Between 2009 and 2014 Wainwright allowed an overall contract rate of 80 percent — with an 89.4 contact rate on strikes. Against the Rockies those corresponding rates were 84 percent (overall contact) and 92.6 percent (strike-zone contact.) That said, the hard-contact rate against Wainwright in thus one was only 19 percent. And that’s a great sign; AW had the Rox off-balance. This was definitely a step forward. “I’m dangerous,” Wainwright told reporters after the win. “You can say I’m dangerous again.”

Waino made good pitches. According to the metrics at FanGraphs, this was Wainwright’s first start this season which he had the curve and the cutter working as “plus” pitches. He’s had one or the other working for him in his previous starts — but never both in the same game.

The Rockies went 0 for 9 against Wainwright with runners in scoring position.

Welcome back Uncle Charlie: Wainwright has tormented many a hitter through the years with a tantalizing curve ball that arguably was the best in major-league baseball. That curve became a big part of Wainwright’s identity; he even chose the moniker @UncleCharlie50 for his Twitter handle. Uncle Charlie had abandoned Wainwright this season until returning home Wednesday.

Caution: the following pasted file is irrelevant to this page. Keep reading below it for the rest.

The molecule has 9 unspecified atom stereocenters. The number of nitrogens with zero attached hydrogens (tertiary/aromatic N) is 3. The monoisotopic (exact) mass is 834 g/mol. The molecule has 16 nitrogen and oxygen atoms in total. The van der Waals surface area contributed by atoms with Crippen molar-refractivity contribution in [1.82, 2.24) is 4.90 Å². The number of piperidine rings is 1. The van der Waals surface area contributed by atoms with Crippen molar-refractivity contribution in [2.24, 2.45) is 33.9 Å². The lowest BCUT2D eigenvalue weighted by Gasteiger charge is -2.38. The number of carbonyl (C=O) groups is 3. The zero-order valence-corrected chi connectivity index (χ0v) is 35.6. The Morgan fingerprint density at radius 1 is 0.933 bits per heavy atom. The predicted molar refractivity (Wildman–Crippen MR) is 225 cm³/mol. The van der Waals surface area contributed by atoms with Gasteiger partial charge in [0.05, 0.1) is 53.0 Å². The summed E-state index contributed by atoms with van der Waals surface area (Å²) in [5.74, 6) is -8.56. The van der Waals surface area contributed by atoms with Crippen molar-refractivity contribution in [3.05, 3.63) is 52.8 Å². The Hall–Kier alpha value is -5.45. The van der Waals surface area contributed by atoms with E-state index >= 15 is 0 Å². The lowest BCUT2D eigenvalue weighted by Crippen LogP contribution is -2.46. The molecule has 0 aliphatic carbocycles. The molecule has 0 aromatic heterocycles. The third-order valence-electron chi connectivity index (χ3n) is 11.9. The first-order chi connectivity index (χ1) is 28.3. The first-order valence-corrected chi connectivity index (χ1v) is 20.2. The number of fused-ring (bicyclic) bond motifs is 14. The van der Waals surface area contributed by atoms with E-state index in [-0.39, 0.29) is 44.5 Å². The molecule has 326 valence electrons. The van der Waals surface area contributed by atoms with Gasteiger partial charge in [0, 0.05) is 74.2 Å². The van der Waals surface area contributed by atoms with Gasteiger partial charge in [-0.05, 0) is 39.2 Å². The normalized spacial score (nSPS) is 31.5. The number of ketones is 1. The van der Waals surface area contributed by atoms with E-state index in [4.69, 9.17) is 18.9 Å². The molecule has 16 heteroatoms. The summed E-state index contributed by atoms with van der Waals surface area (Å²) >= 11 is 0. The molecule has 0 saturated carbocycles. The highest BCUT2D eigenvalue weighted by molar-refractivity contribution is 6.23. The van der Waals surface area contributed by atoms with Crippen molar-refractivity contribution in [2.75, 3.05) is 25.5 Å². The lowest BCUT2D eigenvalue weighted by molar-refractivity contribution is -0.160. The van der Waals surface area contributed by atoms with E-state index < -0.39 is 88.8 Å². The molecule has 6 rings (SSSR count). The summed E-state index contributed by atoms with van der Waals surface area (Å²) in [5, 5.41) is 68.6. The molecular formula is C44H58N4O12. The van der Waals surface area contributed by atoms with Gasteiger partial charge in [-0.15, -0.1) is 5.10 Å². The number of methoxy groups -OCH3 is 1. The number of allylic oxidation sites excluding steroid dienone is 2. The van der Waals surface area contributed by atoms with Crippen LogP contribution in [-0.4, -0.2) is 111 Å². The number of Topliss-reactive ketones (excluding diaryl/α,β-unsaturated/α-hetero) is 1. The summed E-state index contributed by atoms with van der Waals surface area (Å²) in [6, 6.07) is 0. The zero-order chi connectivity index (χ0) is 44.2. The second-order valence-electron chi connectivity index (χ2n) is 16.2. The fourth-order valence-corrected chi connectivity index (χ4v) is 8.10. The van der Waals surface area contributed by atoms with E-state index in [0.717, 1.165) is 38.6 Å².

According to the data at Brooks Baseball Wainwright threw 27 curves, and 20 went for strikes. He got seven called strikes on the pitch; that’s when you know it’s working well. The Rockies took 13 cuts at the Wainwright curve and had four swings and misses. Uncle Charlie was responsible for four of Wainwright’s five strikeouts.  After the game, Wainwright explained how he got his curveball back in an interview with Derrick Goold. Three-word summary: lower arm angle.

How is Holliday doing? He has a .325 onbase percentage (on the low side for him) and an encouraging .485 slugging percentage, with 12 doubles, six homers and 21 RBIs. Holliday is basically hitting at the same level as he did in his last full season (2014) when he had an .811 OPS. His current OPS is .810.